The biggest threat against the ENTREPRENEUR ACCESS TO CAPITAL ACT is the boogie-man issue of fraud.

        First, fraud is a function of bigger money (Madoff and his ilk always exist and seek huge dollars).
        Second, fraud is mostly based on the greed of investors, easily exploited by evil people (caps per investor make this less attractive).
        Third, crowdfunding has proven people DESIRE the opportunity to participate in filmmaking even when aware that there will be NO return (crowdfunding growth has been explosive).
        Fourth, unreasonable fear about small funding investments has crippled growth for small business (fraud should be dealt with via public education, not further reduction of opportunity.)

      This is new hope for rebuilding the independent film business infrastructure. Every filmmaker should write their senators and tell them to support the act and assure inclusion of filmmaking. It is very possible we could get excluded if we do not raise our voices.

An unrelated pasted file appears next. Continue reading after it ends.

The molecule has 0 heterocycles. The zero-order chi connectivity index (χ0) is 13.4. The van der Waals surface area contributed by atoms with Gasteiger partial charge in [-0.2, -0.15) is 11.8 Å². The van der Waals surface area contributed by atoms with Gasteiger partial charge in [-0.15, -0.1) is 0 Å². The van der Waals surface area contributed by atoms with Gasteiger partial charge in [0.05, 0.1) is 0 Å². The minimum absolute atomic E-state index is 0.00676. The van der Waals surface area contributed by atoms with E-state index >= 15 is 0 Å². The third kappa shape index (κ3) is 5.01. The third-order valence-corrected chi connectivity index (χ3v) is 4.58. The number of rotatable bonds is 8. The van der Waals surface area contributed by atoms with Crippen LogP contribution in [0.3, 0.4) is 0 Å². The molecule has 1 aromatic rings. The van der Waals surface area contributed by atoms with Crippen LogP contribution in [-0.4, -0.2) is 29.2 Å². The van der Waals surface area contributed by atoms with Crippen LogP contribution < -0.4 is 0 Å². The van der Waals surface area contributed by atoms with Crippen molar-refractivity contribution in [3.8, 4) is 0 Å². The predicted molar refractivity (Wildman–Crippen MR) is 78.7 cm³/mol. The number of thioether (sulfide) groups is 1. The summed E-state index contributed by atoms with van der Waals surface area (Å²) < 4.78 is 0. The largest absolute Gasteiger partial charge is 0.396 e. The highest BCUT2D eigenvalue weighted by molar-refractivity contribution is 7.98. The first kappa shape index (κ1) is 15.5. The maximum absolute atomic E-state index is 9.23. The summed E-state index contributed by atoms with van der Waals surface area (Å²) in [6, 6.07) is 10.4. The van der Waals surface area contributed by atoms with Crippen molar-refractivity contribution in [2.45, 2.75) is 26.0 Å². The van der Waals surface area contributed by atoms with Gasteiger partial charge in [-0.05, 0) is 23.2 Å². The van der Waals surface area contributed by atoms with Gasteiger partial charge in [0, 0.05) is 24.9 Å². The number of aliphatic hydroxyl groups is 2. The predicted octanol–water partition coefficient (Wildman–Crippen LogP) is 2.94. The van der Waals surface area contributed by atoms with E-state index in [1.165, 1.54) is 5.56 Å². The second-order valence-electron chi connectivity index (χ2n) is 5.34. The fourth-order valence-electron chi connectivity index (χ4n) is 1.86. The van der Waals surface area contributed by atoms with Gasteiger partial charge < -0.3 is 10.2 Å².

2. As mentioned, I want to believe this will be a great thing. I disagree that fraud is a function of bigger money. It’s actually harder to deceive the rich and well informed. Of course there is more press when it is perpertrated and discovered but millions of the “poor” have been deceived with get rich quick schemes, etc. A lot don’t have the power to have their voice to be heard and a lot are ashamed that they’ve been taken advantage of. So does the bill create some sort of control for fraud? Some basic file reporting?

    Trust me. I want more funding for film. I work everyday on my business plan, packaging, scripts etc. to show to my accredited investors that maybe film isn’t as crazy as some presume. Especially with the fraud in the stock markets that’s currently either legal and/or undetected.